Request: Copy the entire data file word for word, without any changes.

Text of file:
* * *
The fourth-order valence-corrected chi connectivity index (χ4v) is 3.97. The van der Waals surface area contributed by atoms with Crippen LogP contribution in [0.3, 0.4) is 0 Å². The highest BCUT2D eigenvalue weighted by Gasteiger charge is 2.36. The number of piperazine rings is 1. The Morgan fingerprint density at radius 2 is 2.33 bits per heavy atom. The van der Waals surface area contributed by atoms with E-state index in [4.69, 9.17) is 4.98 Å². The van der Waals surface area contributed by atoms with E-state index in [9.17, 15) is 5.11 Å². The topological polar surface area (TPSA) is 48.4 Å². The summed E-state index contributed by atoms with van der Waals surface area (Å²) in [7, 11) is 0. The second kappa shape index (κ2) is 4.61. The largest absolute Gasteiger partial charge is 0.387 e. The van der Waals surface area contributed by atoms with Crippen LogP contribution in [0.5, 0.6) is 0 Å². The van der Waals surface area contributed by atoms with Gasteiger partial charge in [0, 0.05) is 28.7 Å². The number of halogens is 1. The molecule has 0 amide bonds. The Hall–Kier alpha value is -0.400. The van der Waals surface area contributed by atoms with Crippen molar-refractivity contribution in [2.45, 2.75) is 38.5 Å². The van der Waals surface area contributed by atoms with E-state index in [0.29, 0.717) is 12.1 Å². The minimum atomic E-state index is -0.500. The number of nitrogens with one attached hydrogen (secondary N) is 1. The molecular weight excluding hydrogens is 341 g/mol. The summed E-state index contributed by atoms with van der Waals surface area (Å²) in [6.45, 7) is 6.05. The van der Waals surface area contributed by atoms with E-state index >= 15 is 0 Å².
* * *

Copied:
The fourth-order valence-corrected chi connectivity index (χ4v) is 3.97. The van der Waals surface area contributed by atoms with Crippen LogP contribution in [0.3, 0.4) is 0 Å². The highest BCUT2D eigenvalue weighted by Gasteiger charge is 2.36. The number of piperazine rings is 1. The Morgan fingerprint density at radius 2 is 2.33 bits per heavy atom. The van der Waals surface area contributed by atoms with E-state index in [4.69, 9.17) is 4.98 Å². The van der Waals surface area contributed by atoms with E-state index in [9.17, 15) is 5.11 Å². The topological polar surface area (TPSA) is 48.4 Å². The summed E-state index contributed by atoms with van der Waals surface area (Å²) in [7, 11) is 0. The second kappa shape index (κ2) is 4.61. The largest absolute Gasteiger partial charge is 0.387 e. The van der Waals surface area contributed by atoms with Crippen LogP contribution in [0.5, 0.6) is 0 Å². The van der Waals surface area contributed by atoms with Gasteiger partial charge in [0, 0.05) is 28.7 Å². The number of halogens is 1. The molecule has 0 amide bonds. The Hall–Kier alpha value is -0.400. The van der Waals surface area contributed by atoms with Crippen molar-refractivity contribution in [2.45, 2.75) is 38.5 Å². The van der Waals surface area contributed by atoms with E-state index in [0.29, 0.717) is 12.1 Å². The minimum atomic E-state index is -0.500. The number of nitrogens with one attached hydrogen (secondary N) is 1. The molecular weight excluding hydrogens is 341 g/mol. The summed E-state index contributed by atoms with van der Waals surface area (Å²) in [6.45, 7) is 6.05. The van der Waals surface area contributed by atoms with E-state index >= 15 is 0 Å².